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Pennsylvania 1st state to allow direct shipping of wine from abroad |

Pennsylvania 1st state to allow direct shipping of wine from abroad

Steph Chambers | Tribune-Review
An Italian wine is photographed on Friday, Sept. 30, 2016. This summer, Pennsylvania became the first state to allow wineries anywhere in the world to get a direct shipping permit.
A study found that drinking wine together may be an ingredient for a happier marriage. (Fotolia)

When Pennsylvania lawmakers revised the state’s alcohol laws this summer, they gave residents the ability to have wine shipped from any winery in the world to their doorstep.

The move jolted Pennsylvania from a handful of states that barred direct wine shipments to the forefront by allowing any winery — even foreign ones — to apply for direct shipping permits.

The changes were part of Act 39, an alcohol law overhaul that granted grocery stores and others with restaurant licenses to sell wine to go, put lottery ticket machines in state stores and expanded store hours.

As of last week, 463 wineries across the United States had received direct-shipping permits from the Pennsylvania Liquor Control Board. No foreign wineries have applied, LCB spokeswoman Elizabeth Brassell said.

Observers say Pennsylvania is poised to be a test case for how wineries could navigate complex federal and state laws to get their products directly to customers while bypassing liquor stores.

“There is absolutely no precedent here or law I can see on the books other than what you guys have got in front of you,” said William Earle, president of the National Association of Beverage Importers. “In some ways, Pennsylvania is a leader here and blazing a trail (that) we’re not sure where it’s going to head.”

Earle’s Washington, D.C.-based organization represents companies that import beer, wine and spirits from other countries. He said he’s concerned that Pennsylvania’s new law doesn’t spell out a clear procedure for foreign wineries.

Alcohol can be brought into the United States only by a licensed importer that has a physical presence here. The importer ensures products from abroad comply with federal labeling laws and customs regulations. They also make sure foreign producers pay federal excise taxes, putting imported products on even footing with domestic counterparts, Earle said.

That would still be the case for wine being sold and shipped directly to a customer, said Tom Hogue, spokesman for the Alcohol and Tobacco Tax and Trade Bureau, a part of the U.S. Department of Treasury that approves all alcohol labels.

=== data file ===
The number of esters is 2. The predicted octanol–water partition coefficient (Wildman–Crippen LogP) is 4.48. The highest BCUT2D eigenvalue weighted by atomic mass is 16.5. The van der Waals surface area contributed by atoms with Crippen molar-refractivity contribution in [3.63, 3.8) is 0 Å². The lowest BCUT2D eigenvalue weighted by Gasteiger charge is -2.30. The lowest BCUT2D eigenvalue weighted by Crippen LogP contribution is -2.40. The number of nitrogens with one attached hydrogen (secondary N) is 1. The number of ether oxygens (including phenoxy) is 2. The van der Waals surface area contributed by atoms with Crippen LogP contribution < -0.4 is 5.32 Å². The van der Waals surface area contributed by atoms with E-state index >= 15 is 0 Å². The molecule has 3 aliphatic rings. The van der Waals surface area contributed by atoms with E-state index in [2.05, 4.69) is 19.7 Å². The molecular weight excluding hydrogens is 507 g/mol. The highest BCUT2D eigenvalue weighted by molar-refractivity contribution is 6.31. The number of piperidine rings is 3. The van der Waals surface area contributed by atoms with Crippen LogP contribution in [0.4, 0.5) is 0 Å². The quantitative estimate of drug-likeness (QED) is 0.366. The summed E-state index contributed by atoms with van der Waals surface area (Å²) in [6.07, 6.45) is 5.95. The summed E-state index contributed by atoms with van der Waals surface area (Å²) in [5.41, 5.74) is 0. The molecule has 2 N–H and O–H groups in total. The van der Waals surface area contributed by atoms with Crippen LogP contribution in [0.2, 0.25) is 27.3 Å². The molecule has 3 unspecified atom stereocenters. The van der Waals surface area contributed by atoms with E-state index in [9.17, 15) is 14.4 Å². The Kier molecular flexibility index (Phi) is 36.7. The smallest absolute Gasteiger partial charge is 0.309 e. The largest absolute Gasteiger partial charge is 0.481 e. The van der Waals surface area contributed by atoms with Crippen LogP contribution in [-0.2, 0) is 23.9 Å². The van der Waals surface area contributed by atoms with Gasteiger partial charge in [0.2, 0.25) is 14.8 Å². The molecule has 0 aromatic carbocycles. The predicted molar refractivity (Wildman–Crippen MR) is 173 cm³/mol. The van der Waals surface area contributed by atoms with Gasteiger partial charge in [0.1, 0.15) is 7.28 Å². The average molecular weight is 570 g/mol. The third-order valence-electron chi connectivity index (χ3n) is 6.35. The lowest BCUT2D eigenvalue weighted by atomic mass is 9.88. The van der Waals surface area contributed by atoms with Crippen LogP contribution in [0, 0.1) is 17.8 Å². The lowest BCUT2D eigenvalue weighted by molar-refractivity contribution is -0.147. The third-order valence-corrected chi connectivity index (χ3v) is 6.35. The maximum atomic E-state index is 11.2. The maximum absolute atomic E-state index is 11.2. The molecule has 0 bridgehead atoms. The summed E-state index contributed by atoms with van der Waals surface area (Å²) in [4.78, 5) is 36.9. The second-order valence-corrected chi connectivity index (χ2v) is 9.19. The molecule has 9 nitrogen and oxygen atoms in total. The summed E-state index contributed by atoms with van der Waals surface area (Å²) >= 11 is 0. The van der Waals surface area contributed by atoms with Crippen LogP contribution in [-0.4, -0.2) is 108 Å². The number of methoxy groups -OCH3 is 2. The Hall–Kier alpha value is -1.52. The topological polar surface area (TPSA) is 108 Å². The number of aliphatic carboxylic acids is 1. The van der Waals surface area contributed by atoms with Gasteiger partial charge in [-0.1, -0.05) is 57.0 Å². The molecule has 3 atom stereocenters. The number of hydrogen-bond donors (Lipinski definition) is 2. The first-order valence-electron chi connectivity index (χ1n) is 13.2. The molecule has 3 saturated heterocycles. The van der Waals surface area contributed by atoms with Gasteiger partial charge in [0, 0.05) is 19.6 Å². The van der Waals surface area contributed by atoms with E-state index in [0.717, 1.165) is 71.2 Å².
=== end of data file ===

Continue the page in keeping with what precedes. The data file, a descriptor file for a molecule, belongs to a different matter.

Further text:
“A foreign entity isn’t going to be able to get an importer’s permit,” Hogue said. “You have to have an importer here.”

Those logistics could make it difficult — or unappealing — for foreign wineries to attempt to sell directly to customers.

“If we were to get an application (from abroad) … we would certainly take a look and process it,” Brassell said.

Still, wine enthusiasts have cheered the new law for opening up direct shipping, making it easier to get wines from California’s Napa Valley or New York’s Finger Lakes, for example.

Before Act 39, only licensed limited wineries could ship to customers’ homes while other wine shipments had to go to a state store and could only be for products Pennsylvania stores did not carry. Shipments were limited to one case per month per winery. Those limits tripled under the new law.

To date, 322 of the 463 licensed shippers, or nearly 70 percent, are from California.

Pennsylvania wineries account for 46, or 10 percent.

The right to ship directly was previously part of their limited winery license. Under the new law, state wineries have to apply for the shipping permit and pay a $250 fee.

Direct shipping is “a great channel for small wineries to grow their brands,” said Terri Cofer Beirne, eastern counsel for The Wine Institute, an advocacy group for California wineries. “Shipping is an important way to connect when you’re not big enough to be selling (nationally).”

For Glades Pike Winery in Somerset, direct shipping has never been a big part of its business.

“At the same time, it’s a nice feature of our business for people who travel here” and want to have wine shipped home to them, said Liz Diesel, general manager.

She said she doesn’t mind the extra permit fee and said the application process was simple.

As a consumer, she said she is personally excited by the change.

“It’s a great feature because some of my favorite wineries outside Pennsylvania can ship directly to me,” Diesel said. “As a wine lover … it opens up Pennsylvania.”

Kari Andren is a Tribune-Review staff writer. Reach her at 724-850-2856 or [email protected]

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